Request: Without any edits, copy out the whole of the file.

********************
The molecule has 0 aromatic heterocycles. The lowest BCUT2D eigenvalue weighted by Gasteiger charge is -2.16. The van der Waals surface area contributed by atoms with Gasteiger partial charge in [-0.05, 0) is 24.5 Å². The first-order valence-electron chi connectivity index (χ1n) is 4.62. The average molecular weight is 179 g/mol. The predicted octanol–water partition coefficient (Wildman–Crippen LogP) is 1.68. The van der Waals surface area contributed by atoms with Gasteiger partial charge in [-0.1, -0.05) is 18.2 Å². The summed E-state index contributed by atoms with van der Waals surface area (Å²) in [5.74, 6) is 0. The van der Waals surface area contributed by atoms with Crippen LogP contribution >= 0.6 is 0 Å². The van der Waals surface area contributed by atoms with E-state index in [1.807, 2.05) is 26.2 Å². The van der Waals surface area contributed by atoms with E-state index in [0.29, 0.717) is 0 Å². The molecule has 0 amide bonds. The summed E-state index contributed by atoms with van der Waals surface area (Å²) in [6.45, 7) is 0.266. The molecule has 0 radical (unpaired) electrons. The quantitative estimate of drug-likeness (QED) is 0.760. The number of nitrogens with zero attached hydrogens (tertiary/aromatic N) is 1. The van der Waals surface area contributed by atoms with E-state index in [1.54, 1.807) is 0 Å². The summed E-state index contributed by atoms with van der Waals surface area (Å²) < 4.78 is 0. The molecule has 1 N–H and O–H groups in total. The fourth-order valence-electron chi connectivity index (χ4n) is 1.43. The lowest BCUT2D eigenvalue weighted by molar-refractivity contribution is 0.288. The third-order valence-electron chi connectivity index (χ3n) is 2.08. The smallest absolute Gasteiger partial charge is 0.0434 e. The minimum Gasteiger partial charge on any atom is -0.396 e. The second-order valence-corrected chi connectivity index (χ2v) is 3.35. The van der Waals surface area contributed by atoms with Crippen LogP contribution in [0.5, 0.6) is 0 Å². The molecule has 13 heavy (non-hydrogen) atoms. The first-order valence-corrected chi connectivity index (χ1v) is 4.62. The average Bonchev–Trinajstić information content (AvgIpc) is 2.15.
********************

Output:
The molecule has 0 aromatic heterocycles. The lowest BCUT2D eigenvalue weighted by Gasteiger charge is -2.16. The van der Waals surface area contributed by atoms with Gasteiger partial charge in [-0.05, 0) is 24.5 Å². The first-order valence-electron chi connectivity index (χ1n) is 4.62. The average molecular weight is 179 g/mol. The predicted octanol–water partition coefficient (Wildman–Crippen LogP) is 1.68. The van der Waals surface area contributed by atoms with Gasteiger partial charge in [-0.1, -0.05) is 18.2 Å². The summed E-state index contributed by atoms with van der Waals surface area (Å²) in [5.74, 6) is 0. The van der Waals surface area contributed by atoms with Crippen LogP contribution >= 0.6 is 0 Å². The van der Waals surface area contributed by atoms with E-state index in [1.807, 2.05) is 26.2 Å². The van der Waals surface area contributed by atoms with E-state index in [0.29, 0.717) is 0 Å². The molecule has 0 amide bonds. The summed E-state index contributed by atoms with van der Waals surface area (Å²) in [6.45, 7) is 0.266. The molecule has 0 radical (unpaired) electrons. The quantitative estimate of drug-likeness (QED) is 0.760. The number of nitrogens with zero attached hydrogens (tertiary/aromatic N) is 1. The van der Waals surface area contributed by atoms with E-state index in [1.54, 1.807) is 0 Å². The summed E-state index contributed by atoms with van der Waals surface area (Å²) < 4.78 is 0. The molecule has 1 N–H and O–H groups in total. The fourth-order valence-electron chi connectivity index (χ4n) is 1.43. The lowest BCUT2D eigenvalue weighted by molar-refractivity contribution is 0.288. The third-order valence-electron chi connectivity index (χ3n) is 2.08. The smallest absolute Gasteiger partial charge is 0.0434 e. The minimum Gasteiger partial charge on any atom is -0.396 e. The second-order valence-corrected chi connectivity index (χ2v) is 3.35. The van der Waals surface area contributed by atoms with Crippen LogP contribution in [0.5, 0.6) is 0 Å². The molecule has 13 heavy (non-hydrogen) atoms. The first-order valence-corrected chi connectivity index (χ1v) is 4.62. The average Bonchev–Trinajstić information content (AvgIpc) is 2.15.